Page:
See related report: VivaColombia adjusts strategy to focus on Bogota, domestic trunk routes and international services
VivaAerobus still finds itself trailing its Mexican LCC peers – in search of a long-term strategy?
Mexico’s carriers transported roughly 30 million domestic passengers in 2013 compared with 28 million the year prior. With a population of 119 million, stimulation opportunities do exist in the country. But in the short term an expected economy recovery in 2014 may not occur until the second half of the year, which means fares in the domestic market could continue to sag, and result in all carriers likely trading some loads for yields.
Presently VivaAerobus’ higher exposure to the domestic market place and the postponement of its IPO could make 2014 a challenging year for the carrier as it works to carve out its place within the Mexican market place over the long term. Its fleet refresh is a necessary step to put VivaAerobus on equal competitive footing with its peers – particularly Interjet and Volaris.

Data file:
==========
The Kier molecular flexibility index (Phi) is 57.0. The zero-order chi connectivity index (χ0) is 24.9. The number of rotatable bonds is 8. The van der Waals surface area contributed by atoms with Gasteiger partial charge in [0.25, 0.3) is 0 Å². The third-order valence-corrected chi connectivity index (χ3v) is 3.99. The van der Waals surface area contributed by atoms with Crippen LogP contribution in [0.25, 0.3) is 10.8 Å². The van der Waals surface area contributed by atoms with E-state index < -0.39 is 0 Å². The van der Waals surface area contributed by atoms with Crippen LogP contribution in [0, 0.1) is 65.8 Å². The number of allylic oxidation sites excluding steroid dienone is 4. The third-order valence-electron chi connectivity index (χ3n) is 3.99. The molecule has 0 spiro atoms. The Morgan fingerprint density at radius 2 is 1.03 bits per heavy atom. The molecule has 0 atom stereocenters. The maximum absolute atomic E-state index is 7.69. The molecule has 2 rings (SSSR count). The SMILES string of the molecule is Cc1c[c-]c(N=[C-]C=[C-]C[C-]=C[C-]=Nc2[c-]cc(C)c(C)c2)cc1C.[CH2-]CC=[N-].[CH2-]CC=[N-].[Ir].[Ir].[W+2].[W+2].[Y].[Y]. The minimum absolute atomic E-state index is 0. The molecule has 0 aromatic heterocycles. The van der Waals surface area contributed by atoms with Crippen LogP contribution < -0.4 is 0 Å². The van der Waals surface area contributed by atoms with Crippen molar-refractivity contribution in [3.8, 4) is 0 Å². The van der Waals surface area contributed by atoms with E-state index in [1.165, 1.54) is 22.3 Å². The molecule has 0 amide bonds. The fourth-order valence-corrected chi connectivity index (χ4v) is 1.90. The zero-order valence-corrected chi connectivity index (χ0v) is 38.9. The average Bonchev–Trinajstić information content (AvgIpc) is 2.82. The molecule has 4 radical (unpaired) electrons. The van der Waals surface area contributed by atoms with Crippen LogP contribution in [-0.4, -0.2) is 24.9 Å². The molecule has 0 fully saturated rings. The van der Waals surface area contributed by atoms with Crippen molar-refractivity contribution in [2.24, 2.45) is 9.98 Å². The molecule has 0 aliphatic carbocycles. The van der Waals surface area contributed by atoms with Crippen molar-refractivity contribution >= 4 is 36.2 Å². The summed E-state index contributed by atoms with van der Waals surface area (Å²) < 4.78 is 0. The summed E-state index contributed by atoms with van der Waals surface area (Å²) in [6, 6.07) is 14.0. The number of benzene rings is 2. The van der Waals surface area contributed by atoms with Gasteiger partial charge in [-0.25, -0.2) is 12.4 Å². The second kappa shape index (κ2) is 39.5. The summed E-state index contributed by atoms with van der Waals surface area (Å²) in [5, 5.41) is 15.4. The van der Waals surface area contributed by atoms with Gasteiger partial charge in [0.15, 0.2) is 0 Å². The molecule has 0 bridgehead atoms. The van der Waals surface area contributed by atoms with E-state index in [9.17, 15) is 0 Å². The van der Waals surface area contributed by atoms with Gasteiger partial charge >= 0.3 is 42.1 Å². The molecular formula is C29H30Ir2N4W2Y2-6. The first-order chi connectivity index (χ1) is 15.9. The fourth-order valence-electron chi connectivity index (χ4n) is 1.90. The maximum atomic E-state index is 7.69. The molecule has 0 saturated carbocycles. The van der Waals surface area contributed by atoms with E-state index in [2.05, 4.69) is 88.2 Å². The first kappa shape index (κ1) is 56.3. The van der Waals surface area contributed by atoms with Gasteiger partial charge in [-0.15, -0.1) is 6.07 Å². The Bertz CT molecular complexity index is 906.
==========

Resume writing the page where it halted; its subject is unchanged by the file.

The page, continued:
But with higher levels of penetration in the domestic market place and growing international networks, Interjet and Volaris still enjoy a fairly sizeable competitive gap in relation to VivaAerobus. Perhaps 2014 is the year VivaAerobus and its owners outline a long-term vision for the carrier and their plans to replicate the Viva model beyond Mexico and Colombia.